Thursday, September 22, 2005

Rebuilding New Orleans

Hurricane Katrina revealed much that is wrong with political government. Government was responsible for disaster preparation and response. Government failed. Not only did it fail, government hindered private charity. The politicians and bureaucrats had other priorities. This is not new. It’s been going on for generations. It’s the nature of political government.

Now we are expected to trust government to rebuild New Orleans. The federal government wants to spend over $100,000 for every man, woman and child that was living in New Orleans. By the time it’s paid off the expense would probably be more than $1,000 for every man, woman and child living in the US.

In contrast, I suggest that the best way to rebuild New Orleans would be to make it a tax-free (and government appropriation-free) zone. Business investment dollars would flock to New Orleans. Property that is now near worthless would become very valuable. The government would actually make money by selling government owned real estate, including the levees. Businesses and their insurance companies would have the means and the will to make sure that a privately owned and insured flood and hurricane mitigation infrastructure would protect them. New Orleans and Louisiana could be more prosperous and more secure than ever. New Orleans could become an economic giant.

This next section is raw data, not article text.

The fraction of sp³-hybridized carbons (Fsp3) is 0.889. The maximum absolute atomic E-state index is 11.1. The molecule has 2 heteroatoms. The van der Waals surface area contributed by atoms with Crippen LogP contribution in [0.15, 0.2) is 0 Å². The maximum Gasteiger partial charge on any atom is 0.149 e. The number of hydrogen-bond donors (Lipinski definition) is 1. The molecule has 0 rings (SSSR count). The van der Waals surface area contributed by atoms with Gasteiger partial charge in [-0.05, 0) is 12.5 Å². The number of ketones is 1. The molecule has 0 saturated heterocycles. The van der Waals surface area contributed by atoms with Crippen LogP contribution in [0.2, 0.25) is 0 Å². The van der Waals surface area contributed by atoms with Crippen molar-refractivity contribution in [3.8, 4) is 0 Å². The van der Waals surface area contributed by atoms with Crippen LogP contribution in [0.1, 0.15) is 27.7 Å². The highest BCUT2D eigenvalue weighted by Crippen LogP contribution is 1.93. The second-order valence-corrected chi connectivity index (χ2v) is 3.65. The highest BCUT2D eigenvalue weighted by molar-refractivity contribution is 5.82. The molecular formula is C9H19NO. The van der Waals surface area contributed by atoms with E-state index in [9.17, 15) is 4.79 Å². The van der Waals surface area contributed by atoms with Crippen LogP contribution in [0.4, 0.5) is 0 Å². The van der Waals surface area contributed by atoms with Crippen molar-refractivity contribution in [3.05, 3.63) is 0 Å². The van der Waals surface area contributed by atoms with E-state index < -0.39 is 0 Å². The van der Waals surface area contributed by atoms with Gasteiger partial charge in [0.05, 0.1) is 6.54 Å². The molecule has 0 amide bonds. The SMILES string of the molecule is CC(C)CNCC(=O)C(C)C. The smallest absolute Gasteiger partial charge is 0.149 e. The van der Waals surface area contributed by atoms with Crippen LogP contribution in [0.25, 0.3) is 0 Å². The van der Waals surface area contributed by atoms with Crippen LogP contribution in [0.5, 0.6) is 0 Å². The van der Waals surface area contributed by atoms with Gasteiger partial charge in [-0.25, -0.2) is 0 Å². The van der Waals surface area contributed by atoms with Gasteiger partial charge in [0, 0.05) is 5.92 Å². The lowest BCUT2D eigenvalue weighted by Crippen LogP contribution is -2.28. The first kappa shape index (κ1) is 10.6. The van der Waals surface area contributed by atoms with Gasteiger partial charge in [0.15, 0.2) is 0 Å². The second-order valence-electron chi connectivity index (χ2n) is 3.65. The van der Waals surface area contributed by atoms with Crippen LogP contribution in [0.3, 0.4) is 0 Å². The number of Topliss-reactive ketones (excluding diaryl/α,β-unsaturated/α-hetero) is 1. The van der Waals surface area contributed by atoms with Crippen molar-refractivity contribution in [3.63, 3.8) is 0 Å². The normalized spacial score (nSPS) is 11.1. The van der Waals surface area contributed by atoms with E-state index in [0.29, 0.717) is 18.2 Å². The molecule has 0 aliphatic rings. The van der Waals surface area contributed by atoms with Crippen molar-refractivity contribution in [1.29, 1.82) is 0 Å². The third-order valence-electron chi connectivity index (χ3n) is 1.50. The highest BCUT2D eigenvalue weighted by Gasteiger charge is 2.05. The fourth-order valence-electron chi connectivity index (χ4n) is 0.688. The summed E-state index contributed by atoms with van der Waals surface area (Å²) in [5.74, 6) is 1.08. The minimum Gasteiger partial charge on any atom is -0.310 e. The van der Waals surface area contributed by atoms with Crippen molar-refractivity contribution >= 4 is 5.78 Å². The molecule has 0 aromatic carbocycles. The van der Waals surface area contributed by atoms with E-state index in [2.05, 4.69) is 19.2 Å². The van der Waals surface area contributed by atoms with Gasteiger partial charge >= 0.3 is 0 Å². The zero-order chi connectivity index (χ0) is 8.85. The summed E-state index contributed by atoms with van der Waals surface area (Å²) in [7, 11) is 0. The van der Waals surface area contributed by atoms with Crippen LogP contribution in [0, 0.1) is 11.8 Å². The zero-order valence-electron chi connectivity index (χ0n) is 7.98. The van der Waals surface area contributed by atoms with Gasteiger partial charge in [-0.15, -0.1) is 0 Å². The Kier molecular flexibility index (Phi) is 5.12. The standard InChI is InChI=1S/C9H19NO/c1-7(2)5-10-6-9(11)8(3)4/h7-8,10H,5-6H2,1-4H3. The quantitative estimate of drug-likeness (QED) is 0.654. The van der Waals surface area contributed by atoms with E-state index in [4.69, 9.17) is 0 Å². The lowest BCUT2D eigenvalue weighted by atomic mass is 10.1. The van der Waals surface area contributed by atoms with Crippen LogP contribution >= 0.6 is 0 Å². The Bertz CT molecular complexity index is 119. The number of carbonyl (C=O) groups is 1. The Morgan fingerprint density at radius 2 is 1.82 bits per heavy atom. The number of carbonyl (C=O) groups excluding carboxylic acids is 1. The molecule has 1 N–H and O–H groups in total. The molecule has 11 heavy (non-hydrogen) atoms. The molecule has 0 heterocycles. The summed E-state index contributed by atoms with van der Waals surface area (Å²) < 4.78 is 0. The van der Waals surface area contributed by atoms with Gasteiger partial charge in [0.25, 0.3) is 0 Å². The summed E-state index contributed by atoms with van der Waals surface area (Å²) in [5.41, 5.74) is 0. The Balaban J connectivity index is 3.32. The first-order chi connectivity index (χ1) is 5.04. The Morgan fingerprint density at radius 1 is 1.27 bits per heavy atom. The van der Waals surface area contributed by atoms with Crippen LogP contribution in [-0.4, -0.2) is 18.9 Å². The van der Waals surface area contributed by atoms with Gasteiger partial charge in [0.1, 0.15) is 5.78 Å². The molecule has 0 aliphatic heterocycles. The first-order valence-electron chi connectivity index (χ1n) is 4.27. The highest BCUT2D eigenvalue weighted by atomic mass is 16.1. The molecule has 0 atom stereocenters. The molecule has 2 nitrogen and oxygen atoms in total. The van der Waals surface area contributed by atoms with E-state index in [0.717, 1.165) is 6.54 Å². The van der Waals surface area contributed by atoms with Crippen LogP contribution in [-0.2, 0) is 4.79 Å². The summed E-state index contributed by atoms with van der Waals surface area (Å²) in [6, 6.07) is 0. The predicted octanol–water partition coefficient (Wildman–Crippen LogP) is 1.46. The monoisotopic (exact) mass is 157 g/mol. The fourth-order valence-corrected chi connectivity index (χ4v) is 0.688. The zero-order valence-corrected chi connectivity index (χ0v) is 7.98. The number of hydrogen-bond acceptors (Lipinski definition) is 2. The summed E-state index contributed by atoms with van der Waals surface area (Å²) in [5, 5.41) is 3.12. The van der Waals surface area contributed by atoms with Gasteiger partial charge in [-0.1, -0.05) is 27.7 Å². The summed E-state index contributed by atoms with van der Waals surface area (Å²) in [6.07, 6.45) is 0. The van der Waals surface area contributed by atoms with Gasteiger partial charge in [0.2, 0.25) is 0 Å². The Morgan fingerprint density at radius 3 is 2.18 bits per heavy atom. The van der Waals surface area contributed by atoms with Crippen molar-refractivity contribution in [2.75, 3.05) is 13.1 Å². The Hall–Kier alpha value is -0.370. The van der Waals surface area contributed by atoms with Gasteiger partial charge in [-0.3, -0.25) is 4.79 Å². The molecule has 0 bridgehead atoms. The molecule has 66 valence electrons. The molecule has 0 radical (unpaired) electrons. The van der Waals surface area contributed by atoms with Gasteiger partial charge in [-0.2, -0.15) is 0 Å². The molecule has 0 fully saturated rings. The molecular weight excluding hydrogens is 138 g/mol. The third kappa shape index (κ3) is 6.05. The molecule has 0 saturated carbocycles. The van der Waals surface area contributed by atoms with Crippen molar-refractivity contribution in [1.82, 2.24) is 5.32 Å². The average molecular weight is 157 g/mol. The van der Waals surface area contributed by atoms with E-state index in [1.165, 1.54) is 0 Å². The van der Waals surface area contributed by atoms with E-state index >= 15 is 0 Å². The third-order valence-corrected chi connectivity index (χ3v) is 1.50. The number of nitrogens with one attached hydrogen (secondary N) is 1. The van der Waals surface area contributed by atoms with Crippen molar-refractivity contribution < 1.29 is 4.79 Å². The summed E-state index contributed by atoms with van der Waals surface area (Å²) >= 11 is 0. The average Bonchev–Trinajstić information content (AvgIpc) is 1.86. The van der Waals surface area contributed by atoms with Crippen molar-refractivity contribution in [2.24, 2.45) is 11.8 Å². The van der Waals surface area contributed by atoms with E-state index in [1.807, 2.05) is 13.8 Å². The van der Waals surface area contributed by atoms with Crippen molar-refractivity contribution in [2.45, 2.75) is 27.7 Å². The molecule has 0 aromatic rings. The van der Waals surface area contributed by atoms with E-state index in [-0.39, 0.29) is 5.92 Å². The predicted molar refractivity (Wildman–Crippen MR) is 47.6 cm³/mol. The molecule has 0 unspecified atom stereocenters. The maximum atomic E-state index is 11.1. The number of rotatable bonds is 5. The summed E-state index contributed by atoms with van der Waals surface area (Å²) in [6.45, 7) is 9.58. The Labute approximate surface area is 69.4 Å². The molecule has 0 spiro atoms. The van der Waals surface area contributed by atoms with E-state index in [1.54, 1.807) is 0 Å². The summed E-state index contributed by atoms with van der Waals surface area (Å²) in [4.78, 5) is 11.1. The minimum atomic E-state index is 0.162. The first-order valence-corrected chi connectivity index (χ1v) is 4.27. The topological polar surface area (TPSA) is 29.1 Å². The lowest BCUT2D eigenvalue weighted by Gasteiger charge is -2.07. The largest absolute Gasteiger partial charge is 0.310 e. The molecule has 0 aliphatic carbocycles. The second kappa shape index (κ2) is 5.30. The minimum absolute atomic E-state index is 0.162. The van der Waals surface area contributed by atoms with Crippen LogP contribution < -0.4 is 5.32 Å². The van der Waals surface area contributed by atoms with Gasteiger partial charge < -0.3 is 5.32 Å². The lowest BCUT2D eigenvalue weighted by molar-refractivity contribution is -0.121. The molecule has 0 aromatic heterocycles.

This would be good for the people of New Orleans, good for the people of Louisiana, and good for the people of the US. It would be good for everybody except the politicians and bureaucrats, who would be embarrassed by their relative failure, which is why it will probably never happen.

You can build castles in your mind-jut make sure the foundations are in place first.
Donald Trump

The foundations of New Orleans is the levees. It is not safe to live there nor is it wise to invest there. We need a NEW levee, because you can't fix the old one. And beyond that a barrier island and a barrier reef. The reef protects the island and the island protects the levee. Then we can rebuild New Orleans and in about 10 or 20 years, we will forget what happened in 2005. Let's face it Katrina missed the city. What would have happened if the eye came in west of Kenner?

Marcus de la Houssaye
The "levees only" thought process is as old as the political process in Louisiana. I agree that making New Orleans a tax free zone is a good idea, but there are so many factors at work's not as simple as just making it a tax free zone, but it certainly is one of the better ideas I've heard.
A tax free New Orleans would make the foundations and levees, and all other things (simple and otherwise) the responsibility of those who are willing to live there unsubsidized by state and federal tax expenditures. Neither we nor any central planners should try to come up with all the answers. That should be up to the people wha are willing to live and invest there. One of the big problems with New Orleans (and Houston and Florida and pretty much all of coastal US) is that many more people live there than otherwise would if they were not somehow subsidized to do so (tax funded and government operated levee systems, federally guaranteed and subsidized flood insurance, government disaster bailouts, etc). Whenever we subsidize anything we invite and encourage more of the same. We absolutely must stop subsidizing unwise decisions. Subsequently, fewer people would live in disaster prone zones, disaster mitigation could be more reasonable and creative, and the human disasters that are caused by government action (and inaction)could be eliminated. There is very little downside to this idea and tremendous upside. In 10 or 20 years New Orleans could become our Hong Kong.
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